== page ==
Billie Zangewa is a visual artist that has exhibited her silk tapestries all over the world and continues to do so. She lives and works in Johannesburg.
How did you get into textiles?
I didn’t get into it so much as I evolved into it as a result of many interests and experiences in my life.
What’s your process when starting a new piece of work?
I start off on a mental and emotional level and build up an image from there which becomes a line drawing and then the layered silk. Before this all happens and sometimes in between, I do a lot of tidying up. It helps me to focus.
What textiles techniques do you use?
Cut-outs, stitching, embroidery, embellishment or beading and some hand-painting.
What textiles techniques would you like to learn about and explore?
I’d love to study textile technology. I am particularly inspired by Issey Mikaye’s experimentation with technology in his fabrics. I have never been trained in beading and would love to know how it’s really done.
Constant gardener, silk tapestry, 138×105 cm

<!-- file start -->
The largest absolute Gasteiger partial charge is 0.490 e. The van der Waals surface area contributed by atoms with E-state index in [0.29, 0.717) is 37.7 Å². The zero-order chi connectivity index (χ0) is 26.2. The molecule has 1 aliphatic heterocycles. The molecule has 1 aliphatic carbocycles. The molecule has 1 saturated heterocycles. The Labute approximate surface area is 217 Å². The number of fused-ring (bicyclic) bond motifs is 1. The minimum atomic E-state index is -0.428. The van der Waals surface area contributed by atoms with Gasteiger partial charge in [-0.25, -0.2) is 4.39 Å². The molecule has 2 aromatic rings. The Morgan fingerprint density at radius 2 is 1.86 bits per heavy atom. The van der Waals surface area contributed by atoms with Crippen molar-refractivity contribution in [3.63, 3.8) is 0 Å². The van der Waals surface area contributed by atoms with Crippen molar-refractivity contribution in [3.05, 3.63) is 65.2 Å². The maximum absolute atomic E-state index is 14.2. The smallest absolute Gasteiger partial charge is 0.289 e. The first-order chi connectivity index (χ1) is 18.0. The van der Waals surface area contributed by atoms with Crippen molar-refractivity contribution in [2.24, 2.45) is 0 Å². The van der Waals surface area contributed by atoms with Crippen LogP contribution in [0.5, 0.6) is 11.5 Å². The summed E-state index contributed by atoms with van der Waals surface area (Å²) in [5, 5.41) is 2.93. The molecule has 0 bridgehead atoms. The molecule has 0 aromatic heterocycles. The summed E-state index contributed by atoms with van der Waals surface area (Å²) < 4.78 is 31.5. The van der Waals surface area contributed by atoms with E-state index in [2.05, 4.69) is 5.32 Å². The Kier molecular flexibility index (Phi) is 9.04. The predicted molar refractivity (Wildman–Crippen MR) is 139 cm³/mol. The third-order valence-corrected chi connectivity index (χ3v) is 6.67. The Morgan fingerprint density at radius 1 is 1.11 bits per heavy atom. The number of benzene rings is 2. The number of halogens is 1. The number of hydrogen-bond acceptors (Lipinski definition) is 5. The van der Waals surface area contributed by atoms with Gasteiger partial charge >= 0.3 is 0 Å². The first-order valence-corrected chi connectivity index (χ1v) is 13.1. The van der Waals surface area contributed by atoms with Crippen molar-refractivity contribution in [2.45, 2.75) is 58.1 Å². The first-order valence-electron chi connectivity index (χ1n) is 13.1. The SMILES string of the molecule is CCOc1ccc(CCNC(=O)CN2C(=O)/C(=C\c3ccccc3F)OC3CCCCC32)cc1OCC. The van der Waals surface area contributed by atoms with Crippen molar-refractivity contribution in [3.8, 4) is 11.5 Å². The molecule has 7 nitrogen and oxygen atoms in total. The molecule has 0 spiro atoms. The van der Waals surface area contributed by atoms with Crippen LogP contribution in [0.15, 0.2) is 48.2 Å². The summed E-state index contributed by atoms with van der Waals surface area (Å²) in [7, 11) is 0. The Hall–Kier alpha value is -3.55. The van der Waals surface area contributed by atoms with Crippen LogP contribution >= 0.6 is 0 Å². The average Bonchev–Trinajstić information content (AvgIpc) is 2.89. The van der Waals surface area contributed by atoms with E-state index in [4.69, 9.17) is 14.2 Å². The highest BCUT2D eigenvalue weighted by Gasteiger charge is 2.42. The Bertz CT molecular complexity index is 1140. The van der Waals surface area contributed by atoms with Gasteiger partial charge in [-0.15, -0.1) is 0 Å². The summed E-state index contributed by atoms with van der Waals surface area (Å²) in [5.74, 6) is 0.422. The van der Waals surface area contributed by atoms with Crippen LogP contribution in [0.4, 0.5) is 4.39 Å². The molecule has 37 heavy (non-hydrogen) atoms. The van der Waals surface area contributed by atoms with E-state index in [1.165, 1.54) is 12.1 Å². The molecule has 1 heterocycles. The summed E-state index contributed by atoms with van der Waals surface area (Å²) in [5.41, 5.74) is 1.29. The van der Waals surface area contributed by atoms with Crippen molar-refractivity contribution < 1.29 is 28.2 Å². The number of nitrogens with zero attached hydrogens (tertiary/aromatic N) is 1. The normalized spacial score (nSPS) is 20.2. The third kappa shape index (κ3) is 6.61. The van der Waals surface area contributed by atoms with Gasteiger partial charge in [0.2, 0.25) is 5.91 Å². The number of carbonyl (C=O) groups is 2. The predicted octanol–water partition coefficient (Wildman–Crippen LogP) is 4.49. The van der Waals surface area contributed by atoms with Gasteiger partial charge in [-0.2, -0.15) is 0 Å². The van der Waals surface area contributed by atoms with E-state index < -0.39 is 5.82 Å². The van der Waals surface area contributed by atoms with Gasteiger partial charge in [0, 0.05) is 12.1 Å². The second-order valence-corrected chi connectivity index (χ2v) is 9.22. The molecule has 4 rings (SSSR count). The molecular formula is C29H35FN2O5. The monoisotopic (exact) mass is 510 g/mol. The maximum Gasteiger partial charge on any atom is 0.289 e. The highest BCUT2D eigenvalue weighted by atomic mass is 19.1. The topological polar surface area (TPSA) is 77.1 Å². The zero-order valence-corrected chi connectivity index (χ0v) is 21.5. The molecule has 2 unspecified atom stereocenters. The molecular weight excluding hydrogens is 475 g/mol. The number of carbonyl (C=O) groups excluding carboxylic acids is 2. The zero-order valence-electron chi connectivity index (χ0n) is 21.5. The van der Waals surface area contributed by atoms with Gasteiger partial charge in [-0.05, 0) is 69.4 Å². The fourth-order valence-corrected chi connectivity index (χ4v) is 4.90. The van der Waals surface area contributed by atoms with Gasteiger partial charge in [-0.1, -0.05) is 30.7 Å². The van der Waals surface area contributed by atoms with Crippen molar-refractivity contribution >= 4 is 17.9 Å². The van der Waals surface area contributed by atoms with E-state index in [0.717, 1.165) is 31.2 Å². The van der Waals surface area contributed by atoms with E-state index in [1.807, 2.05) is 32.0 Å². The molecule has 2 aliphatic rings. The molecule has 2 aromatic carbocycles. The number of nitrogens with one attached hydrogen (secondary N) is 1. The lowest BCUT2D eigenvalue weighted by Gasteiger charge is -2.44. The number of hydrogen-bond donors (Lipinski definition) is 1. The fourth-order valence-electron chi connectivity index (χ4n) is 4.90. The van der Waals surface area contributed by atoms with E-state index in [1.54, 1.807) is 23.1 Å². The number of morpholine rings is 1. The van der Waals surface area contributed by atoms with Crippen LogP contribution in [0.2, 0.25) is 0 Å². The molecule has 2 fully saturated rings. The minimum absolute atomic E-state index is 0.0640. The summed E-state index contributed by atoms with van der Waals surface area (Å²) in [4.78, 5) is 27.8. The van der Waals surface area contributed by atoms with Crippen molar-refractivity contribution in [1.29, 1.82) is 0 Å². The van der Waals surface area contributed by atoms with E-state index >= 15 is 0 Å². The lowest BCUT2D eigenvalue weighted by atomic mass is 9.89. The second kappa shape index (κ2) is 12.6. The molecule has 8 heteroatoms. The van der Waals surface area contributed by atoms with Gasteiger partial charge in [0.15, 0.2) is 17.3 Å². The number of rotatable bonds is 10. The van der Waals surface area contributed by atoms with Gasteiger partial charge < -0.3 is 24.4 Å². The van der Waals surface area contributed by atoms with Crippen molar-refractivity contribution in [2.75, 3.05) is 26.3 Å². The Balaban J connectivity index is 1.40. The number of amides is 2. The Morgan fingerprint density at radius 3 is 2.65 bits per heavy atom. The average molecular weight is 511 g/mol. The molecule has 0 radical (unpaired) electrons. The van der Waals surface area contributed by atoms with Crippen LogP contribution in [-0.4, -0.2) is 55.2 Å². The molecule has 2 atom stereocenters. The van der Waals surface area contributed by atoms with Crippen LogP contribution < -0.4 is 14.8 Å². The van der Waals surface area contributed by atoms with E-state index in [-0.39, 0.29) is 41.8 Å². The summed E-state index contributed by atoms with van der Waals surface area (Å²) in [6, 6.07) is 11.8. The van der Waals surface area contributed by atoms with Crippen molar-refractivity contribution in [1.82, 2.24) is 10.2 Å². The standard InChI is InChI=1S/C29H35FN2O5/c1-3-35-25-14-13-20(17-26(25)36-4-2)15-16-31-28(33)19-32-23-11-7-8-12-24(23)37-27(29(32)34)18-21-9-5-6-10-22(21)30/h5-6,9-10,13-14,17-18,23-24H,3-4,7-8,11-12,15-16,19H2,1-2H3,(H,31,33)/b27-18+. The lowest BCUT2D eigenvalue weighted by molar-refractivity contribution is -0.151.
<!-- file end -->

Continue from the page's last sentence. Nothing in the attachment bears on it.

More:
What are you working on at the moment?
I have just finished a couple of works dealing with death, loss, grief and the mythology around it. I needed to find closure from my own personal experience, also to address it universally. The next thing I’m working on is really going back to how green spaces function in the urban space and its significance in contemporary, relative to the simpler pastoral past.
The Rebirth of The Black Venus, silk tapestry, 127x103cm
How do your surroundings inspire your work?
I’m interested in the narrative and objects that make up space like chapters in a book; each one has a story to tell and collectively give the space a mood. There is definitely an influence, but its mainly subliminal or indirect.
Which other textiles designers do you admire?
I am a visual artist working with textile. Issey Miyake is a genius, but I also enjoy Japanese label Sacai.
Who would you like to collaborate with and why?
Dries Van Noten. He is amazing, my hero. I’d love to design the surfaces of his beautiful garments.
Sweet Dreams, silk tapestry, 112x206cm
I read somewhere that you used to apply your work on bags; how else would you like to apply your textiles?
Everywhere! I’m textile crazy, but really I don’t have the time to do everything, especially since it’s all handmade by yours truly.
Lastly, what do you love about textiles?
That it’s universal; we all use it and have some kind of memory attached to it. I especially love dupion silk and the way it looks, but also that it’s a by-product of transformation.